Sunday, August 17, 2014

Wildcat Ridge Romp 50K

A Rock Running Row

After being sidelined for 10 wks with a shin splint turning stress fracture, I was a bit anxious to get back to trail running. Having to DNS the Laurel Highlands 70 miler in June, my Western States 100 lottery chances were slipping away. To accelerate my comeback, and try (beyond reason) to get a 100 mile qualifier in this year, I figured I needed a 50K to test where I was and force me back.

The NJ Trail Series Wildcat Ridge Romp 50K seemed to fit the req. Having run several NJTS trail races, I knew the course would be rocky and quite technical. Good! It will whip my legs into shape. Checking out the course profile, I liked that it was a 10.3 mi loop, not too heavy on the elevation gain/loss. I figured if things start to go bad, I could drop at 10 or 20 miles. RDs Rick and Jennifer McNulty do a great job of mapping out their courses to include lots of challenging sections and always throw in a few surprises.
There were also 100K, 50M and 10M races being held, with separate starting times.

Loitering around before the start, I bumped into Sky, a running buddy from NJRRC,who had been bitten a few years ago by the trail running bug. It was great to see a familiar face.

Saying Hi to Sky
Asking some runners about the course, I was a bit concerned when one said it is more technical that the NJTS Mountain Madness 50K. I had DNF'd the MM50K at 24 mi two yrs ago, after my tripping on rocks started to increase rapidly. Yikes!

RDs Jennifer and Rick
(courtesy of Trail WhippAss)

Rick started to give some description of the course. Follow the pink ribbons on blazed and unblazed sections. (That meant we would be going off trail occasionally.) He cautioned about dogs and bears, couldn't hear which ones may have electric fence preventing them from attacking.
Soon we were off running from the school parking lot, right turn into the woods.

We're off running

The first 3 miles include lots of uphills and descents, all on rocky tread, as we reached the highest point in the race. I went out slow, trying to acclimate to the technical running. Lots of fast hiking instead of running. No matter how much I tell myself I'm running well on rock, my body never seems to cooperate.

Sky uses a time warp to cover early miles

A small bit of grass between the rocks

At mile 3 we were treated to a pleasant surprise, an overlook that offered a view for miles to the south east. Took a few seconds to take in the view.

Morning light on a beautiful site

Quickly back to working the hills and practicing my rock running. Most of the first loop I was running near Jim from Long Island who was there with Dan & Yvonne, all members of an running club. It was good to talk to them about the LI running scene. Jim would be running the Leigh Valley Marathon in a month, trying for a BQ. I ran that last yr (LVM review) and told him its good place for clicking off the miles to a qual time.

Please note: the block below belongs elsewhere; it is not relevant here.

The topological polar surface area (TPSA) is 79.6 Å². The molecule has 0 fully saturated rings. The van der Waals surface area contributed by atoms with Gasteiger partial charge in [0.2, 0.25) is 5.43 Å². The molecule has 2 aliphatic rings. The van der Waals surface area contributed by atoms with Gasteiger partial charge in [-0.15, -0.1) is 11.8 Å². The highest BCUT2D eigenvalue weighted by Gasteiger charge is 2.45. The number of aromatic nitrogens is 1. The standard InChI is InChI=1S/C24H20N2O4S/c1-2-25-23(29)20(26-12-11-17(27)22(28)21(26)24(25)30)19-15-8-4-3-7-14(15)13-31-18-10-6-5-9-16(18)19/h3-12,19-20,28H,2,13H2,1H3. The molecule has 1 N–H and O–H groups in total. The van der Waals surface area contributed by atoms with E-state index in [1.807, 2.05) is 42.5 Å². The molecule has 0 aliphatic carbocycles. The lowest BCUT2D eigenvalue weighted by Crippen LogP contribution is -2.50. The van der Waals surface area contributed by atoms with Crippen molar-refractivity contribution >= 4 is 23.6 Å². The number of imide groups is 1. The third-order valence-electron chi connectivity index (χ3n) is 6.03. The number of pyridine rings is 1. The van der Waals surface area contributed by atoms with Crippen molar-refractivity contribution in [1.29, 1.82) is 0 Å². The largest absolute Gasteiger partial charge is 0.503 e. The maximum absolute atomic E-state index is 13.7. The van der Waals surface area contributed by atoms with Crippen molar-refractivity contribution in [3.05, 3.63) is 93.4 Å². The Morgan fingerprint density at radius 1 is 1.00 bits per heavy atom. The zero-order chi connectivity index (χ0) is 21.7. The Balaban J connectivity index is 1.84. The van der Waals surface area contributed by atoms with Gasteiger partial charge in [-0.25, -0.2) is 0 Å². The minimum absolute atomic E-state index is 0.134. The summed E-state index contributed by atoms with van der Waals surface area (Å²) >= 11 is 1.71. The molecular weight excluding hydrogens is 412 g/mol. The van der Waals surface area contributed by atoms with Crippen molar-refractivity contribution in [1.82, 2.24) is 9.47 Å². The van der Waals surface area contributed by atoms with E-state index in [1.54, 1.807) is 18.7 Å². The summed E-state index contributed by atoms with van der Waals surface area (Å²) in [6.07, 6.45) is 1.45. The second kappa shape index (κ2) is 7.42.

Jim working the one hill without rocks

Give me a Slow Downhill, on the Rocks

Miles 4 thru 8 brought on some of the NJTS surprises I knew there would be.

Boulder hoping to cross a stream

Over or through, pick your way

Mile 7 had brought us to a picturesque waterfall. Then we realized it was the result of an aqueduct from a reservoir. We had to scale the aqueduct and hike up to the top.

Up n Over the acqueduct . . .

. . . and a bunch more of up . . .

. . . the view was worth the climb

Things became a bit more runable after that. (About 25% of the 10 mi loop was unrunable or barely runable.
Hitting some gravel roads, it was good to open up the stride and try to cruise. The gravel quickly changed to rocks, which took concentration on your foot placement to avoid catching a toe.

Something runable!

No rest from the rocks

The gravel/rock road emptied onto a neighborhood street for a half mile before ducking back into the trails to finish the loop and back to the start & check-in.

I ran with Jim for most of the 2nd loop. About mi 13 my right quad started to hurt. I guess I was favoring my left leg, where the shin splint was. I took it slow. Today was about coming back, testing out my running vest and working on nutrition. Shortly after finishing 20 miles, I was pondering to stop or go for the next loop. The 50K winner William Adams finished the race (4:28:28) while I was deciding. I couldn't get him interested in pacing me for my last 10 miles.

50K winner William Adams with early lead
(courtesy of Trail WhippAss)

50K womans winner Heather Simon 6:45:21
(courtesy of Traill WhippAss)

The third loop became quite difficult, with both my legs going on strike. I walked about 6 mi in this loop.
This walking did allow me to meet some wildlife and learn of a recent bear siting.

Seeing Blacky on the trail will slow you down

Towards the end I was only able to run 50 - 100 yards before needing to stop, even on the easy sections. I did finish in 7:08 and was happy to have completed the full 50K.

Me in pain at mile 28
(courtesy of Trail WhippAss)

Sky still smiling at mi 28
(courtesy of Trail WhippAss)

Thanks and Big Kudos to Rick and Jennifer McNulty for providing a course that did not disappoint. I successfully beat the stuffing out of me and made some new friends along the way. What more can you ask for in a trail race.

Also a thanks to Trail WhippAss and Dylan Armajani for providing a photographer at the mi 8 aid station. They posted their pics on this Flickr link.

Dylan scales trail obstacles on way to his 3rd place finish
(courtesy of Trail WhippAss) 

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